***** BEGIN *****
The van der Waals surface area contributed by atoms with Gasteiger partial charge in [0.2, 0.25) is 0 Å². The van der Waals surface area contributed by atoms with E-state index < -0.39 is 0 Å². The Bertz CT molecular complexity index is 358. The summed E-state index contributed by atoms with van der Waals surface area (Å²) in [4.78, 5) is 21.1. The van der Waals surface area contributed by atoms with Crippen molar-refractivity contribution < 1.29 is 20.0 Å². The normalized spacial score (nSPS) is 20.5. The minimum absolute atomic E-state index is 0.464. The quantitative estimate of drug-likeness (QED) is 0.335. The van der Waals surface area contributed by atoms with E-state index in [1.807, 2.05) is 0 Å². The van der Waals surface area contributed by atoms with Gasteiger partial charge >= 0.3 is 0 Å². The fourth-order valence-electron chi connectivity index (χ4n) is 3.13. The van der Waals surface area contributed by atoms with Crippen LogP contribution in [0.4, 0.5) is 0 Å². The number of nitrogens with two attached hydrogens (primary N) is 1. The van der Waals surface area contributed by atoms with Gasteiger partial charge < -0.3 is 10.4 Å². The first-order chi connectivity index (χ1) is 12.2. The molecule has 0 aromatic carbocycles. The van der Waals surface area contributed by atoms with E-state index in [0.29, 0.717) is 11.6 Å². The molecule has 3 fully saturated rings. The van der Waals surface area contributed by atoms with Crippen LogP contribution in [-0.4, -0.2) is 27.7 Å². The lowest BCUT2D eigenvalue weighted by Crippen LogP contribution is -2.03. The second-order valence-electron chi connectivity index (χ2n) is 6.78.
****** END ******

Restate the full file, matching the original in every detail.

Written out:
The van der Waals surface area contributed by atoms with Gasteiger partial charge in [0.2, 0.25) is 0 Å². The van der Waals surface area contributed by atoms with E-state index < -0.39 is 0 Å². The Bertz CT molecular complexity index is 358. The summed E-state index contributed by atoms with van der Waals surface area (Å²) in [4.78, 5) is 21.1. The van der Waals surface area contributed by atoms with Crippen molar-refractivity contribution < 1.29 is 20.0 Å². The normalized spacial score (nSPS) is 20.5. The minimum absolute atomic E-state index is 0.464. The quantitative estimate of drug-likeness (QED) is 0.335. The van der Waals surface area contributed by atoms with E-state index in [1.807, 2.05) is 0 Å². The van der Waals surface area contributed by atoms with Gasteiger partial charge >= 0.3 is 0 Å². The fourth-order valence-electron chi connectivity index (χ4n) is 3.13. The van der Waals surface area contributed by atoms with Crippen LogP contribution in [0.4, 0.5) is 0 Å². The number of nitrogens with two attached hydrogens (primary N) is 1. The van der Waals surface area contributed by atoms with Gasteiger partial charge < -0.3 is 10.4 Å². The first-order chi connectivity index (χ1) is 12.2. The molecule has 0 aromatic carbocycles. The van der Waals surface area contributed by atoms with E-state index in [0.29, 0.717) is 11.6 Å². The molecule has 3 fully saturated rings. The van der Waals surface area contributed by atoms with Crippen LogP contribution in [-0.4, -0.2) is 27.7 Å². The lowest BCUT2D eigenvalue weighted by Crippen LogP contribution is -2.03. The second-order valence-electron chi connectivity index (χ2n) is 6.78.